90 jobs to be contracted out at George Derby
More than 90 people will lose their jobs when George Derby Centre contracts out their positions in the spring, says the Hospital Employees' Union (HEU).
Those affected are housekeeping, food services, laundry, clerical and activity staff who make up about one-third of the union's staff there, said HEU spokesperson Margi Blamey.
Unlike contracting out at other health care facilities, this could prove highly disruptive since many of the residents are veterans who have been there for many years, as have many of the workers who will be losing their jobs, Blamey said.
"It's not a bit of disruption, it's significant disruption."
She noted that it's unknown what the new contractor will do to staffing levels at the facility when it takes over, which is expected to happen by the end of April, 2013.
"But in other places staffing levels have been reduced, they don't have the same complement. And as soon as you don't have enough staff to do the job, then quality deteriorates."
Contracting out work to private companies that pay lower wages and reduced benefits has become common practice at long-term care facilities in the province that face funding cuts from health authorities, said the union.
But George Derby Centre is not experiencing funding cuts, said its executive director, Janice Mitchell. It's just trying to increase the level of care it provides with the funding it receives.
"It was a difficult decision and it certainly wasn't taken lightly."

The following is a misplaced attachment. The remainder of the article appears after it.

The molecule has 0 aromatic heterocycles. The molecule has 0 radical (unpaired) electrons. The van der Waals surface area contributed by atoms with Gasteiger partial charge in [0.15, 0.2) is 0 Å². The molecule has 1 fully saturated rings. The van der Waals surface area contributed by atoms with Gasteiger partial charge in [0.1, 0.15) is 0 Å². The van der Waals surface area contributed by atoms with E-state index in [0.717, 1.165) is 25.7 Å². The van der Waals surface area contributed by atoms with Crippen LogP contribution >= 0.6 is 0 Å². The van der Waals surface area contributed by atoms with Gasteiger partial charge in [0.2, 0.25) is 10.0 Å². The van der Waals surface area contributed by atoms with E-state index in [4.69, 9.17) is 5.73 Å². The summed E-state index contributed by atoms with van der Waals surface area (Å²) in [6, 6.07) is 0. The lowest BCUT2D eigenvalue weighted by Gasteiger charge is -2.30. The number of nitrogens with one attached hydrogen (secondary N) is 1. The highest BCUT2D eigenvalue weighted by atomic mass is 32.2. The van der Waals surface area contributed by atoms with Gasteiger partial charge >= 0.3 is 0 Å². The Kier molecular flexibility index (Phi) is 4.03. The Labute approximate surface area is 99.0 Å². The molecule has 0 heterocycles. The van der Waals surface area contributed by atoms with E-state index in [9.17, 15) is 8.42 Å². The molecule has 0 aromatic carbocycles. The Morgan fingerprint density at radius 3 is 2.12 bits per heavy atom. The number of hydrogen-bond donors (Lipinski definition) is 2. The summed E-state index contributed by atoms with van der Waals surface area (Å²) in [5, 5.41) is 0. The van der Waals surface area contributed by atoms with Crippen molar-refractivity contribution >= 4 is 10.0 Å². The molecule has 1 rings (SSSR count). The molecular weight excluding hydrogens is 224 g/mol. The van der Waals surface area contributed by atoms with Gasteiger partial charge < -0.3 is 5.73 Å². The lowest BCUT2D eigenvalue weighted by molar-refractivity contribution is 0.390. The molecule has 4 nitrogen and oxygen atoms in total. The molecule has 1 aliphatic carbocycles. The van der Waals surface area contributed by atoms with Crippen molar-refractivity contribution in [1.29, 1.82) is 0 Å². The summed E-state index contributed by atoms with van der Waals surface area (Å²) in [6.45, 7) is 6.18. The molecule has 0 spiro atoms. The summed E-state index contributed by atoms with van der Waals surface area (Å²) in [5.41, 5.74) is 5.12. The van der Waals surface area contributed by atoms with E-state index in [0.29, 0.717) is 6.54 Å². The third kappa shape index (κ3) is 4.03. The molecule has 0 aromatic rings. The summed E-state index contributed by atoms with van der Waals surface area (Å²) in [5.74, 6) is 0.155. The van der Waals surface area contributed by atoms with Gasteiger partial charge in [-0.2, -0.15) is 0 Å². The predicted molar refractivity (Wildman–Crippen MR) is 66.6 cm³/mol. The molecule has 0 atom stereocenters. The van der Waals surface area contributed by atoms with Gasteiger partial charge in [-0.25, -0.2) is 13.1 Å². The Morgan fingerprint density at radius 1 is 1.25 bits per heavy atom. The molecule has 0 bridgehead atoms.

The centre is home to 300 residents, most of whom are veterans. Over the last several years, the care the residents require has become more complex, Mitchell said.
And while the centre has yet to put the contract out to tender, it expects to save a "significant amount" of money which it plans to use to hire more nursing and care aide staff, she said.
It also hopes to provide more flexibility to meet residents' needs. For instance, she said, many residents are now too frail to make it to meals at the designated times. The plan is to provide more of a restaurant-style meal service so they can eat when they're ready and able.
As for any disruption from the change, Mitchell said the centre will be communicating with residents and their families.
"We really have strict standards in the contracting out process to ensure the level of service and quality of service is maintained."
And while Blamey said the union proposed several measures to reduce costs and prevent the contracting out, Mitchell said the suggestions simply didn't create the ongoing cost savings it required.
Fraser Health Authority spokesperson Roy Thorpe-Dorward confirmed there have not been funding cuts to George Derby which is receiving $16.7 million in the current fiscal year, 2012-2013, which is up from $16.6 million last year.
George Derby is an independently-owned, non-profit facility where all the residents are fully-funded by Fraser Health, he said.
As with previous cases of contracting out services, "we ensure we keep in close contact with them and increase the contact and visits during the transition period to ensure that the care that residents are receiving doesn't suffer."
Thorpe-Dorward added that in similar cases in Fraser Health "we have not seen any impact on direct care to the residents and that would certainly be something we would watch for."